As the distracted worry factor has ratcheted down and I have been able to consider and ponder and associate random things into a meaningful understanding, I realize there have been so many warning signs of his underlying health condition. The dichotomy of BD’s overwhelming vigor combined with a matching stubbornness and the normal human frailties of an aging body that’s been used hard, blinded me to what others might have deduced out of a rather black and white list of facts. Part of me is really shocked at how stupid I’ve been. Fer cryin’ out loud - why didn’t we have a blood sugar test after his retina detached 5 years ago? Of course, the doctors then assured him that people as nearsighted as he is often had detached retains, but mostly their patients were all diabetic. Sheesh! How blind can two people be?

Well - the way I have lived with such a huge bull in a china shop that is no bigger than planet earth, has been to state my case, maybe even state it twice, and then, if I couldn’t easily move that table full of bric-a-brac out of the way, just let him walk into it. After the crash I’d hand him a metaphorical broom and let him sweep up the shards. Big hugging arms would always enfold him after he’d cleaned up the mess. Almost never have my warnings been heeded, though I’ll admit, he never has trouble coming back to me and saying "You were right." After 31 years, it will probably be difficult to change many of our ways of relating to each other, but yesterday he promised me he wouldn’t fight me on the food issue. In fact, I was present when the dietitian came in and the three of us had a very lively conversation. It was endearing, too, to watch him gesture towards me several times and say "well, she will take care of that". Whatever there was of the frightened little boy inside him was so glad to have whatever there is of the Big Mama inside me, close by, fully capable of fixing things for him. It really was like going to a parent/teacher conference.

He’s out of the intensive care unit now, and sometime today or tomorrow or, possibly, Sunday, he’ll be discharged. The Magnificent Sheryl came by yesterday and did an extra special job on the house. It gleams with welcome-home shimmers. He can walk up and down stairs so we don’t have to set up a new bedroom. I will be sure to be with him most of today so that as doctors come by and give him their perfunctory instructions - like "no excessive walking" - which he will think means he can’t walk up to Rose Hill, 4 miles away, but surely he can walk the mile out to the mailbox. (Thank goodness I was there when the doctor started talking about one mile hikes! That’s just a stroll out to the mailbox around here.) He has to take it easy for 6 weeks while the trauma to his heart subsides. After that the doctors will assess whatever, if any, permanent damage was done. By then he will have been on Weight Watchers for a month and a half and there should be many signs of improvement - not just in his body, either - for I hope to benefit from the new regimen as well.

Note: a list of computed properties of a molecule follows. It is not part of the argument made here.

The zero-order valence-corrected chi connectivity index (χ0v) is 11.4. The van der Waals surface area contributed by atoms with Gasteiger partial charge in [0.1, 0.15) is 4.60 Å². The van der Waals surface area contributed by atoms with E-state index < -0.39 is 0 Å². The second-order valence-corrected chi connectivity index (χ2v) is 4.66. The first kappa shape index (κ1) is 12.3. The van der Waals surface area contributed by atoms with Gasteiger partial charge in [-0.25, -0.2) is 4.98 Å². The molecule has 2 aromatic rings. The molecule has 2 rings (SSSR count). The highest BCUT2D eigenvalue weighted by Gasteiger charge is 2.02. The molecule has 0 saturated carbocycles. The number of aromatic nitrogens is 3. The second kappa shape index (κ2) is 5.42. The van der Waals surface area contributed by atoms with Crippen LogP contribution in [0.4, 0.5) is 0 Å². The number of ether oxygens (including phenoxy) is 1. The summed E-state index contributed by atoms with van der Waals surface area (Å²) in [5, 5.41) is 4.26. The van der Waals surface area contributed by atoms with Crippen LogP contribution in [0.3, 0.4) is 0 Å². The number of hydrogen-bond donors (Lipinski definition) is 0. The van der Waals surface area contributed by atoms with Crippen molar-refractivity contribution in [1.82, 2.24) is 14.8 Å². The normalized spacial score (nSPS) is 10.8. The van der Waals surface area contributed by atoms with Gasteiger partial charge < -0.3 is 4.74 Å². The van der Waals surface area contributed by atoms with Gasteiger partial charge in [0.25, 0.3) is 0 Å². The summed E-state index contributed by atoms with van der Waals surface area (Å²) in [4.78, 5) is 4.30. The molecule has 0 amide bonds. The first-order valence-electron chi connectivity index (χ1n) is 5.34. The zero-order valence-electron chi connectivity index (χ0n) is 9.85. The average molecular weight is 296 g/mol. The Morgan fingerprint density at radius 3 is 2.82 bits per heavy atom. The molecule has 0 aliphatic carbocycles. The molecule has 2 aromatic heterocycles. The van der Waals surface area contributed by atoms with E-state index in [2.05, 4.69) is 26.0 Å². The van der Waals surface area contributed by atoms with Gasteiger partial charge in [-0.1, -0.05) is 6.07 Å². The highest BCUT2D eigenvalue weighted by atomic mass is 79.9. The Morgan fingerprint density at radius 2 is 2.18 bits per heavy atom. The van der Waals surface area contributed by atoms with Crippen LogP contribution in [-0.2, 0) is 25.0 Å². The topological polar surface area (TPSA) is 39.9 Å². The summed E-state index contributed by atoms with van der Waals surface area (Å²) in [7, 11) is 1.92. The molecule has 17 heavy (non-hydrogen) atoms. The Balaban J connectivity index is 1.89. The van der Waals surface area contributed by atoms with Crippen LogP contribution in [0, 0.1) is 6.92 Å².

TheDarlings promise to go get the new puppy on Sunday. A board member has promised to play hostess at our Japanese Embroidery Lecture and Demonstration this Saturday. I stopped by Ben Franklin and, in spite of the StashFromHeck, bought beautiful green Patons Merino to knit the Spring Fling Bag from this. I don’t really want a hairy purse, so I am using some mohair yarn in variegated pinks, from my stash. I’m working on the body of it now and with size 15 needles it will go very fast.

I am not particularly covetous about bags. I am more of a box person. Boxes stay at home and tempt one with the promise of a surprise inside. Bags or purses are both mobile and utilitarian - sort of like cars - and they have to be easy to learn, easy to memorize and seldom change. I have one expensive brown leather bag I use summer and winter till it gets so shabby even I notice it, and then I go out and buy another expensive brown leather bag. There are a lot of very cute bags and purses in this book I’d like to knit. I hope my friends will enjoy them.

And so my dear friends - thank you so much for caring and for letting me know and for just being who you are.

posted by Bess | 6:25 AM